They have strong evidence, and they may in fact be right that Erik Scott's own actions are to blame for his death. The issue isn't whether or not Scott had a right to carry his licensed firearm. In fact, he does have a right to carry his firearm, except that Costco Wholesale is private property and they have the right to restrict the possession of firearms on their property.

But I can't help sympathizing with Erik Scott's father, who has been publicly stating that he feels his son was murdered and that the police are covering up clear evidence of this fact. The absence of direct video footage and the circumstances of that absence would arouse anyone's suspicions, no matter how much evidence Costco Wholesale provides showing that the equipment was faulty beforehand and was in the process of getting repaired.

The strategy of portraying his son as an impaired addict must be infuriating and painful to Bill Scott. The testimony of the doctors and the medical examiner must fill him with rage that they are attacking the character of his son. This is perfectly natural. Erik Scott's death was a tragic mistake.

What remains to be seen is whether or not Erik or the police should shoulder the majority of the blame for his death. My own feeling is that this tragedy is the result of a cascade of bad decisions and mistakes and misunderstandings from all of the parties involved, including Erik Scott himself. I'm just not sure that anything he did was deserving of the use of deadly force.

The issue of whether or not the coroner's inquest process should be changed is still an open question. I see the inquest as a proper first step in the investigation of a police-involved death. But it's important to note that this process is only a first step. It's what happens afterward that matters.


4 comments:

  1. Hey, JJ - Rick Loxton in da house.....

    Cascade of bad decisions on BOTH parties? What did the cops do wrong? I have been watching from afar, as I go daily to lvrj.com for my SoNev news fix. Did they not identify themselves? Did they not make several requests for him to disarm and submit? Did he not draw a weapon on an officer?

    What it is that the cops are covering up? This whole thing stinks. Stinks for the dude, dude's family, and the cop(s) that shot him. But there was no vigilante mentality here. This was no Mulholland Falls. The second Scott raises a firearm towards a sworn officer that officer has a duty to disarm him by any means. As for bullet wounds front and back - wounded guys can fire a gun, too.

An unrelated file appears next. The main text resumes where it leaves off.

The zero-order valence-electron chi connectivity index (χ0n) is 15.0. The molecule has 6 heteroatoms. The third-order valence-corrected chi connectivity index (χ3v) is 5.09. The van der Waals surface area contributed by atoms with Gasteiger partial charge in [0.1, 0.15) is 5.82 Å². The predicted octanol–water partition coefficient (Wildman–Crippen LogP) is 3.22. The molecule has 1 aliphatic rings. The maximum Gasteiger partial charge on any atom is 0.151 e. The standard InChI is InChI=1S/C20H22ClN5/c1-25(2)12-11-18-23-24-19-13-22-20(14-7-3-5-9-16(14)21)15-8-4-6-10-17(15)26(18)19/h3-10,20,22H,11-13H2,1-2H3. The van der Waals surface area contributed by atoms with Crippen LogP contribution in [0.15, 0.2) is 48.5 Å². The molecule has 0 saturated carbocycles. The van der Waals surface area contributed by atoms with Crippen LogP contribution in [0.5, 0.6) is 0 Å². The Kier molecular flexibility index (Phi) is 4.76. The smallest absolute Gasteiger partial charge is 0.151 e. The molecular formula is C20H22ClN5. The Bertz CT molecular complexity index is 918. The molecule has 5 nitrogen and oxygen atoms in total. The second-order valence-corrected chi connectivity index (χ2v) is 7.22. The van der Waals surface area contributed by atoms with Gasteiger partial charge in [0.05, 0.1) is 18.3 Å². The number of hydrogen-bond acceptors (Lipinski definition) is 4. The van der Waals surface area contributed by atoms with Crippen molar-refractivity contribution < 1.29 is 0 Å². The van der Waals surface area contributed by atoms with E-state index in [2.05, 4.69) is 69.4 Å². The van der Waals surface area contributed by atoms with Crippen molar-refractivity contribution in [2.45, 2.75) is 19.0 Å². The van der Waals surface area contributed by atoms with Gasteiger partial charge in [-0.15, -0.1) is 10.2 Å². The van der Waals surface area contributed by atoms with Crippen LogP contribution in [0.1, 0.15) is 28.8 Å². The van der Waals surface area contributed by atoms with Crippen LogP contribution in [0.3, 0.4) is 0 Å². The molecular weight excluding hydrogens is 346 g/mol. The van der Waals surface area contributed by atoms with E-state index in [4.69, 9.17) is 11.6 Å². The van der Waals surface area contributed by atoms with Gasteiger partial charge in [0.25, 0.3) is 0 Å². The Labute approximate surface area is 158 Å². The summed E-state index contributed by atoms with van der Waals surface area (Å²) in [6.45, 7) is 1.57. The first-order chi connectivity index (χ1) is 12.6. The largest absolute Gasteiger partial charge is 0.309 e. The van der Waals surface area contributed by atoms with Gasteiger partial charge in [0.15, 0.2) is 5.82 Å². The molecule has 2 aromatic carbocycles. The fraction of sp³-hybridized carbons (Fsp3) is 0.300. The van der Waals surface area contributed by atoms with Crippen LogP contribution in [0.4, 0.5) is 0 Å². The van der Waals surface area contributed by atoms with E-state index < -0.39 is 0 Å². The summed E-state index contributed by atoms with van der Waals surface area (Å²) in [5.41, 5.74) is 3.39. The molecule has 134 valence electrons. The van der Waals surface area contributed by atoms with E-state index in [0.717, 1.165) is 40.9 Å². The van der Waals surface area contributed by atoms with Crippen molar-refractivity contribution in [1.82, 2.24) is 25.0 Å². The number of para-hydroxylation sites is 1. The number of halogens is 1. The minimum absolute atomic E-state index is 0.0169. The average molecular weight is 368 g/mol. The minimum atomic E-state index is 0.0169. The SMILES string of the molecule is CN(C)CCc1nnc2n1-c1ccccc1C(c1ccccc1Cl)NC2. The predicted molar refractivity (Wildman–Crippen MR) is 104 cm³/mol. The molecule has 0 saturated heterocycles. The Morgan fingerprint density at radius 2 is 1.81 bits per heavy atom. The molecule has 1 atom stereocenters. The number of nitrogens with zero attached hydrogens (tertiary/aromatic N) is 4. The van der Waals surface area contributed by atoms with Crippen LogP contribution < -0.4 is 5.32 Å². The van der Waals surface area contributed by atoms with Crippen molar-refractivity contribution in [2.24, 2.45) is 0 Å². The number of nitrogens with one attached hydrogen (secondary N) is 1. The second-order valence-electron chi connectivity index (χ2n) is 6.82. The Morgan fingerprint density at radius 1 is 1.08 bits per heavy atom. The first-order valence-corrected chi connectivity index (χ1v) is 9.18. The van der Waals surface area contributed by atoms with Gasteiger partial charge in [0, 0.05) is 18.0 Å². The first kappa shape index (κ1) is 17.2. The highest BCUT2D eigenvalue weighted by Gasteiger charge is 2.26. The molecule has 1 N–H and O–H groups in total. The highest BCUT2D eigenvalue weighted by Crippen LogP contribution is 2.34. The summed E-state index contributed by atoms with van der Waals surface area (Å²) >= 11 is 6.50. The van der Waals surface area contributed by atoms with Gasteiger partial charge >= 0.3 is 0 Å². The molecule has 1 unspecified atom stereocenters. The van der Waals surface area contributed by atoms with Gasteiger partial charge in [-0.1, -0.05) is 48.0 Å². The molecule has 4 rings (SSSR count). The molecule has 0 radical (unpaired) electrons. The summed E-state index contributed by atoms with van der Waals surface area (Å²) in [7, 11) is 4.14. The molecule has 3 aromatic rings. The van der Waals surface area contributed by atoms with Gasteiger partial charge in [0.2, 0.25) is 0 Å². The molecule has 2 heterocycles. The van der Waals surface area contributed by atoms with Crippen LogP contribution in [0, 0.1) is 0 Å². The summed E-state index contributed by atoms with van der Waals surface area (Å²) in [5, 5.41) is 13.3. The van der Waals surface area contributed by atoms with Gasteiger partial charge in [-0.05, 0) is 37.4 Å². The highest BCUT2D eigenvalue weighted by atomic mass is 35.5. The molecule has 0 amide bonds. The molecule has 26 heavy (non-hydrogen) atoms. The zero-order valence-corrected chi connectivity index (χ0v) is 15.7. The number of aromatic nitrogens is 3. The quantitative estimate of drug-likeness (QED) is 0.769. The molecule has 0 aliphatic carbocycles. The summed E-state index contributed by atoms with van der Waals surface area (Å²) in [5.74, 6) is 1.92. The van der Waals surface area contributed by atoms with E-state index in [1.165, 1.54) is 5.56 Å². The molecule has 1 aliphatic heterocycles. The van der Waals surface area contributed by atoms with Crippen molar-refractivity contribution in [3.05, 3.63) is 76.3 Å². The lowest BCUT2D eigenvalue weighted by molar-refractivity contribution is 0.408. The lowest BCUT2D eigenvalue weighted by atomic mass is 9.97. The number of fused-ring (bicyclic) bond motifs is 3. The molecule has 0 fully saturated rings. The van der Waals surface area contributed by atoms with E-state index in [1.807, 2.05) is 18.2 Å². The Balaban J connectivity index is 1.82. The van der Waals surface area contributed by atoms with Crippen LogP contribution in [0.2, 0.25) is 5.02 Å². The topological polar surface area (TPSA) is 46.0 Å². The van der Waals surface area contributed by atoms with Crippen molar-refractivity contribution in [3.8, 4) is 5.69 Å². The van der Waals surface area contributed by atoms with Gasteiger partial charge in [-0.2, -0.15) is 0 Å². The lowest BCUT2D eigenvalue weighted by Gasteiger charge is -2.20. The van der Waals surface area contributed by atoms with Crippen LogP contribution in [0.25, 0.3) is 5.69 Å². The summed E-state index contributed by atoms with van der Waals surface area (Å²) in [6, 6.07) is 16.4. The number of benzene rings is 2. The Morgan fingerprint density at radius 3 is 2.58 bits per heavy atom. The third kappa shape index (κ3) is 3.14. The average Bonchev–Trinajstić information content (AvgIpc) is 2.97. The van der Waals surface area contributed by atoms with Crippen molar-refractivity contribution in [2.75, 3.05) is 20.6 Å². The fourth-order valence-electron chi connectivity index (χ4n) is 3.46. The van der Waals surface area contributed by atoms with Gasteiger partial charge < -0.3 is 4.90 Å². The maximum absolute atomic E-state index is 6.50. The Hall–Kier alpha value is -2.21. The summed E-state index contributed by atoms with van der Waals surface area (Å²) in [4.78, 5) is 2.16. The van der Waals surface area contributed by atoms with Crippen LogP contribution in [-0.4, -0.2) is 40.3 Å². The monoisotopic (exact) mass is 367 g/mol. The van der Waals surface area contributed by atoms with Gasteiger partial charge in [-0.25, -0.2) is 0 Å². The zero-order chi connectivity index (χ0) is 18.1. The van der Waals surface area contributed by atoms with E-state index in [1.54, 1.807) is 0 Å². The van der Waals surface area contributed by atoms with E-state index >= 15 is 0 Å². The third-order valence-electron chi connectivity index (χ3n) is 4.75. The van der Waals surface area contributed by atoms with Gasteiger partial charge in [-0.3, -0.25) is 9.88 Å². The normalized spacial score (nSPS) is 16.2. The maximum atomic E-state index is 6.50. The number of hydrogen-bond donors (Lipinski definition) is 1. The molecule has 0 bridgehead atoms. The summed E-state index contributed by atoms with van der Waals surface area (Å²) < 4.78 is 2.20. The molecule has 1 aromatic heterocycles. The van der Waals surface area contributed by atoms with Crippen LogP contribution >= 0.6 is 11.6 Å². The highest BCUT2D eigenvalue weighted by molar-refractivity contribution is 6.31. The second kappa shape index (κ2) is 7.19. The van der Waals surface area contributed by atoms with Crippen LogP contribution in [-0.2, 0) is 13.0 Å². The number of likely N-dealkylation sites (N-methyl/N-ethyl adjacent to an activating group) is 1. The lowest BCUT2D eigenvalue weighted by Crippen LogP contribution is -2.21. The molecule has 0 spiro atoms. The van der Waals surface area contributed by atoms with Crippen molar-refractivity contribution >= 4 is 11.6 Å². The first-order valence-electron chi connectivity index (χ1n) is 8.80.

So much for my 30,000 ft view. This could go like '12 Angry Men' and if the right questions are asked it will show that maybe the cops are wrong. Doubt it, though.

    Side note: THere was a vaguely similar incident out here (not my buildin, though):
    http://www.startribune.com/local/east/103403939.html?elr=KArksUUUoDEy3LGDiO7aiU

    Side note 2: Didn't know that Curly was reincarnated as a Metro cop:

    http://www.lasvegassun.com/news/2010/sep/23/erik-scott-day2/

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  2. Thanks for your comments, Rick.

    I just have some misgivings about how the situation was handled from the start. Did the cops need to be called? I know that Erik Scott had "destroyed merchandise" but I haven't seen any evidence that he did anything worse than any other member does on a daily basis in every warehouse in the company.

    And, yes, he got surly with Costco employees, but surly is par for the course in that business.

    In the testimony thus far, it's been mentioned that Erik Scott was never actually asked to leave the store, and he was never actually told that he had to take his gun out of the store. He was merely told of Costco policy regarding firearms, and then everyone backed off.

    Also, no one told Erik Scott that the police had been called.

    In my experience, whenever I had to deal with a confrontational member, backing off was a sign that the encounter with the member was over. Instead, I engaged with the member until they left the store. And in the few times I had to call the police (or at least threaten to) I told the member I was doing so, which usually served to defuse the situation, at least to a point where the threat of violence ended.

    I agree with you that as soon as Erik raised a firearm towards the police, then they were justified in shooting him. As far as I've been able to figure out, people with CCW's are taught what to do when confronted by police, and holding your weapon out to them is NOT advised.

    But every time I see a shot of Erik Scott's family, particularly his dad, my heart goes out to them. They are caught in an impossible position, and their pain must be endless. As you said, this whole situation sucks for everyone involved.

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  3. I've taken a CCW course and you are indeed told what to do when cops ask you to pt down your weapon.

    As for dealing with an unstable-appearing person with a gun, I think that the employees did as well as could be expected under that kind of stress. In fact I would almost tend to believe that telling him the cops were en route could set him off right there. Everybody loses.

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  4. The imminent danger argument is almost persuasive. And, like I said, I wasn't there, so I can't really gauge how threatening Erik Scott appeared to be. So anything I say should be taken as nothing more than armchair quarterbacking at
    this point.

    But I've been in those situations where personal & public safety has become an issue, and I recognized that having an unresolved interaction with a hostile person actually created more uncertainty than active engagement.

    I'm not saying that the employees involved should have taken Erik into custody or physically forced him to leave. I'm saying that a clear enunciation of the circumstances would maybe have led to another, less tragic outcome.

    Let me reiterate: the evidence thus far suggests that Erik Scott held a weapon out to police who had guns pointed at him, so it seems clear
    that no one but Erik is to blame for his death.

    I'm just engaging in a little re-imagining of the situation to explore the likelihood of a different outcome. That's all.